Record No. 0488-00-2.
July 3, 2001.
Appeal from the Circuit Court of the City of Richmond, Margaret P. Spencer, Judge.
John B. Boatwright, III (Boatwright Linka, on brief), for appellant.
Richard B. Smith, Senior Assistant Attorney General (Mark L. Earley, Attorney General, on brief), for appellee.
Present: Judges Annunziata, Humphreys and Senior Judge Coleman.
Pursuant to Code § 17.1-413, this opinion is not designated for publication.
Shajuan Lee McRae was convicted of possession of a firearm while in possession of cocaine. On appeal, McRae contends the trial court erred by: (1) striking three prospective jurors for cause; and (2) concluding that the prosecution did not violate Batson v. Kentucky, 476 U.S. 79 (1986), by using three of its four peremptory challenges to remove African-Americans from the jury. Finding no reversible error, we affirm.
THE STRIKES FOR CAUSE
As part of jury voir dire, the following exchange took place:
THE COURT: Now, do any of you know of any reason, whatsoever, why you could not hear and adjudge the evidence fairly? This case should be concluded today, so it will not be a trial where you will be asked to come back tomorrow. But do you know of any reason whatsoever, why you could not hear and adjudge the evidence fairly? Any moral, religious reasons, any personal convictions, any reasons, whatsoever?
THE JURORS: (Hands raised).
THE COURT: Ms. Chambliss?
JUROR CHAMBLISS: I have a nephew in jail. I can't sit on it.
THE COURT: Ms. Chambliss, I'm going to excuse you. Why don't you have a seat in the courtroom. Ms. Robinson.
JUROR ROBINSON: I have a nephew, too.
THE COURT: And you feel you could not sit on this jury?
JUROR ROBINSON: Yes.
THE COURT: All right. Ms. Robinson, why don't you have a seat in the courtroom.
NOTE: At this time, Juror Chambliss and Juror Robinson step down from the jury box and have a seat in the courtroom.
THE COURT: Ms. Otey, you said you know Mr. Solomon?
JUROR OTEY: Yes.
THE COURT: Counsel, would you like to question her behind the bench or do you have any objection to the Court excusing her?
MR. BOATWRIGHT: Yes.
THE COURT: All right. Let's question her behind [the bench]. Ms. Otey, why don't you come behind the bench.
NOTE: At this time, a bench conference is held outside the hearing of the jury as follows:
BENCH CONFERENCE HELD OUT OF THE HEARING OF THE JURY
THE COURT: Ms. Otey, why don't you stand right here so the court reporter can see you. Tell us how you know Mr. Solomon.
JUROR OTEY: I know Mr. Solomon by him, like, coming to my house. I haven't seen him in a long time. I know him by him coming to my house, because his brother live[s] at my house.
THE COURT: His brother lives with you?
JUROR OTEY: Uh-huh.
THE COURT: His brother is a tenant in your house?
JUROR OTEY: Uh-huh.
THE COURT: Why don't you have a seat.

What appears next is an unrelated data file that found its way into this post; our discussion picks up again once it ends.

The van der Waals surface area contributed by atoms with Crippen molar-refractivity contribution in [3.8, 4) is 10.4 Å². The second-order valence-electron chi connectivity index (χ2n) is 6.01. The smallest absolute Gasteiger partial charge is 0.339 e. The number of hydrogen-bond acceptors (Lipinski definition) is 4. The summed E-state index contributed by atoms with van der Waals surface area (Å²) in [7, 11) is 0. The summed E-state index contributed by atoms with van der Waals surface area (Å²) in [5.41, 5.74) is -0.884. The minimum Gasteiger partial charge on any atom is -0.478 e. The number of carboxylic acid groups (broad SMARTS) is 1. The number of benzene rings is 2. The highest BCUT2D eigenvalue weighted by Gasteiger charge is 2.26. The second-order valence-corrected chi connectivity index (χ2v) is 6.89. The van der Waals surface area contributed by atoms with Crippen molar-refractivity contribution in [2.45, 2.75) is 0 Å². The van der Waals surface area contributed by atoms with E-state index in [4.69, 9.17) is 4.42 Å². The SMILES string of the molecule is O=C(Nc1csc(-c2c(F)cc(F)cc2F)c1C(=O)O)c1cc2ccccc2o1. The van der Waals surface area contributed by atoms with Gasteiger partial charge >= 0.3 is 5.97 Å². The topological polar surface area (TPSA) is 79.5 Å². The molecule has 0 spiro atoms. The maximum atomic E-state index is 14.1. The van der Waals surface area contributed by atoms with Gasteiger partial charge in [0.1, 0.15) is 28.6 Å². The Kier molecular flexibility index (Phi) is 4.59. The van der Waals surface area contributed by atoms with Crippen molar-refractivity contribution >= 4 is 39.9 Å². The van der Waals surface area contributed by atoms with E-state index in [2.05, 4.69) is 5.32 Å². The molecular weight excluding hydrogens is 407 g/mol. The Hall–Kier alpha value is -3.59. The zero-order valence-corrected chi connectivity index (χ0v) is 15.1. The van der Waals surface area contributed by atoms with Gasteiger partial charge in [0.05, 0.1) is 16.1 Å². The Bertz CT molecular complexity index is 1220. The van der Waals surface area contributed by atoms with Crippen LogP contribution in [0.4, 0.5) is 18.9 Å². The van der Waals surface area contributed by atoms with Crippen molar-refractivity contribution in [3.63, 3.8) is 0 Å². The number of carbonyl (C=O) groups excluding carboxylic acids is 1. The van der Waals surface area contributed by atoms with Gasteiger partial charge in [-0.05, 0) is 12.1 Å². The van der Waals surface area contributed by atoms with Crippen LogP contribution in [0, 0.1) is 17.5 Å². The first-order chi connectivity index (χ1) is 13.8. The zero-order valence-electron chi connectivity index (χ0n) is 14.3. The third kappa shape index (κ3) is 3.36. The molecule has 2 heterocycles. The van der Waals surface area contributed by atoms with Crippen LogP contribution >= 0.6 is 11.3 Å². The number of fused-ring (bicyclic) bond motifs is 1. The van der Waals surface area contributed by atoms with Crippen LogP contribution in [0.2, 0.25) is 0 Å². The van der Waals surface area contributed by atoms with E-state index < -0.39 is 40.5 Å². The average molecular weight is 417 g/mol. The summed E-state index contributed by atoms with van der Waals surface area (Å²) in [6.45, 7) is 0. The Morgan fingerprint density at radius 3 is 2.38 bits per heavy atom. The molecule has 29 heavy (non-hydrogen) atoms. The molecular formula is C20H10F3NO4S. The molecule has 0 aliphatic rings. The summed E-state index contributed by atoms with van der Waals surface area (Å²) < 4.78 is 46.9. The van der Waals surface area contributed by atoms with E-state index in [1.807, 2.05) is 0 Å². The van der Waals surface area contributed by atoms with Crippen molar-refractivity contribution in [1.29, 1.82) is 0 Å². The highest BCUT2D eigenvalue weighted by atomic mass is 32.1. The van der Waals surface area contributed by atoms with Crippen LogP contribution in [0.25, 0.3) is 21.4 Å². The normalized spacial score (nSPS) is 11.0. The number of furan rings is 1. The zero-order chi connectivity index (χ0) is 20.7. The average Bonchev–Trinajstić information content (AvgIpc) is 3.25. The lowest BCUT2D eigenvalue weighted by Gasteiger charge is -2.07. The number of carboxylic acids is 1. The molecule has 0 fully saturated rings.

MR. BOATWRIGHT: I object to the Court excusing her.
THE COURT: Have a seat in the jury box.
NOTE: At this time, Juror Otey returns to the jury box.
MR. BOATWRIGHT: She said nothing that indicated she has any bias in favor of the witness. She just says she knows the man. She hasn't seen him in a long time.
THE COURT: She also said his brother is her tenant, lives with her.
MR. BOATWRIGHT: I understand that.
THE COURT: We'll note your objection to the Court's excusing her on the record. Is there any other reason?
MR. BOATWRIGHT: I move for a mistrial on that basis.
THE COURT: Request for mistrial denied.
MR. BOATWRIGHT: Will this be a time to take up my objection to the Court excusing the two other jurors?
THE COURT: Yes.
MR. BOATWRIGHT: They just simply don't want to be here. That is not enough to excuse them for cause. I understand how people don't want to be here and don't want to sit in judgment, but unless they say they absolutely can't follow the Court's instructions, which they did not say, it is not a basis to strike them for cause, and I would move the Court to restore them to the panel.
THE COURT: The request is denied. Your exception is noted for the record.
The trial judge then excused juror Otey, after having excused jurors Chambliss and Robinson.
McRae contends on appeal the trial judge abused her discretion by excluding the three jurors who showed no grounds for disqualification for cause, thereby depriving him of his right to an impartial jury.
An accused is constitutionally guaranteed the right to trial by "an impartial jury." U.S. Const. amends. VI, XIV; Va. Const. art. I § 8;see Code § 8.01-358; Rule 3A:14. "Trial courts, as the guardians of this fundamental right, have the duty to procure an impartial jury."Griffin v. Commonwealth, 19 Va. App. 619, 621, 454 S.E.2d 363, 364 (1995).
Trial courts primarily determine whether a venireperson is free from partiality and prejudice through meaningful voir dire. During voir dire, the trial judge must probe the conscience and mental attitude of the prospective jurors to ensure impartiality. It is not uncommon to discover during voir dire that prospective jurors have preconceived notions, opinions, or misconceptions about the criminal justice system, criminal trials and procedure, or about the particular case. Even though a prospective juror may hold preconceived views, opinions, or misconceptions, the test of impartiality is whether the venireperson can lay aside the preconceived views and render a verdict based solely on the law and evidence presented at trial.
Id. (citations omitted) (emphases added).